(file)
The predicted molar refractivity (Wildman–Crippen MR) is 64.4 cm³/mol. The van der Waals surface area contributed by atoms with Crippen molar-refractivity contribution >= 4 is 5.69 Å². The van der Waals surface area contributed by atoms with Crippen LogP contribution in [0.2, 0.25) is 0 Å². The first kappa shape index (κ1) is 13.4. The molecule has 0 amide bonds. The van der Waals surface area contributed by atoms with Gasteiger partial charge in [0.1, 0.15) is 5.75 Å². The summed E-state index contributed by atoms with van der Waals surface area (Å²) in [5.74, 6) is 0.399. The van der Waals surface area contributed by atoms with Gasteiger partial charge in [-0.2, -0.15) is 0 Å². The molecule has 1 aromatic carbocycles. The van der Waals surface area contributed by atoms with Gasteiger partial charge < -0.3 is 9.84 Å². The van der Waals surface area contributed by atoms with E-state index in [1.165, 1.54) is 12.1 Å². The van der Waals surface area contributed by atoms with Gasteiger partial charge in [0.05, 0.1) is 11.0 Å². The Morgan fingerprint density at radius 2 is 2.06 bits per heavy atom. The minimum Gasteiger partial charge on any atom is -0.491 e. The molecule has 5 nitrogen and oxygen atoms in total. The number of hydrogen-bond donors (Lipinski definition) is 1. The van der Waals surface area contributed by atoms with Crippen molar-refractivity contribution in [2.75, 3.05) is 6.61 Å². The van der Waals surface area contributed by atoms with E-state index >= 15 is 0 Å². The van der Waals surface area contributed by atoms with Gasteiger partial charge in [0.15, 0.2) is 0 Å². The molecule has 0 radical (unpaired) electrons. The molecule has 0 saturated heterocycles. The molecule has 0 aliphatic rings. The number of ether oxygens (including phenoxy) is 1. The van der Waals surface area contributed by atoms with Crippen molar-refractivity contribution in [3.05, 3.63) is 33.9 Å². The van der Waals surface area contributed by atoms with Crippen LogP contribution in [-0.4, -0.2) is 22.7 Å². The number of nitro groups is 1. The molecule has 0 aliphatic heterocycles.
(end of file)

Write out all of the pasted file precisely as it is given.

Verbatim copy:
The predicted molar refractivity (Wildman–Crippen MR) is 64.4 cm³/mol. The van der Waals surface area contributed by atoms with Crippen molar-refractivity contribution >= 4 is 5.69 Å². The van der Waals surface area contributed by atoms with Crippen LogP contribution in [0.2, 0.25) is 0 Å². The first kappa shape index (κ1) is 13.4. The molecule has 0 amide bonds. The van der Waals surface area contributed by atoms with Gasteiger partial charge in [0.1, 0.15) is 5.75 Å². The summed E-state index contributed by atoms with van der Waals surface area (Å²) in [5.74, 6) is 0.399. The van der Waals surface area contributed by atoms with Gasteiger partial charge in [-0.2, -0.15) is 0 Å². The molecule has 1 aromatic carbocycles. The van der Waals surface area contributed by atoms with Gasteiger partial charge < -0.3 is 9.84 Å². The van der Waals surface area contributed by atoms with E-state index in [1.165, 1.54) is 12.1 Å². The van der Waals surface area contributed by atoms with Gasteiger partial charge in [0.05, 0.1) is 11.0 Å². The Morgan fingerprint density at radius 2 is 2.06 bits per heavy atom. The minimum Gasteiger partial charge on any atom is -0.491 e. The molecule has 5 nitrogen and oxygen atoms in total. The number of hydrogen-bond donors (Lipinski definition) is 1. The van der Waals surface area contributed by atoms with Crippen molar-refractivity contribution in [2.75, 3.05) is 6.61 Å². The van der Waals surface area contributed by atoms with E-state index >= 15 is 0 Å². The van der Waals surface area contributed by atoms with Gasteiger partial charge in [0.15, 0.2) is 0 Å². The molecule has 0 radical (unpaired) electrons. The molecule has 0 saturated heterocycles. The molecule has 0 aliphatic rings. The number of ether oxygens (including phenoxy) is 1. The van der Waals surface area contributed by atoms with Crippen molar-refractivity contribution in [3.05, 3.63) is 33.9 Å². The van der Waals surface area contributed by atoms with Crippen LogP contribution in [-0.4, -0.2) is 22.7 Å². The number of nitro groups is 1. The molecule has 0 aliphatic heterocycles.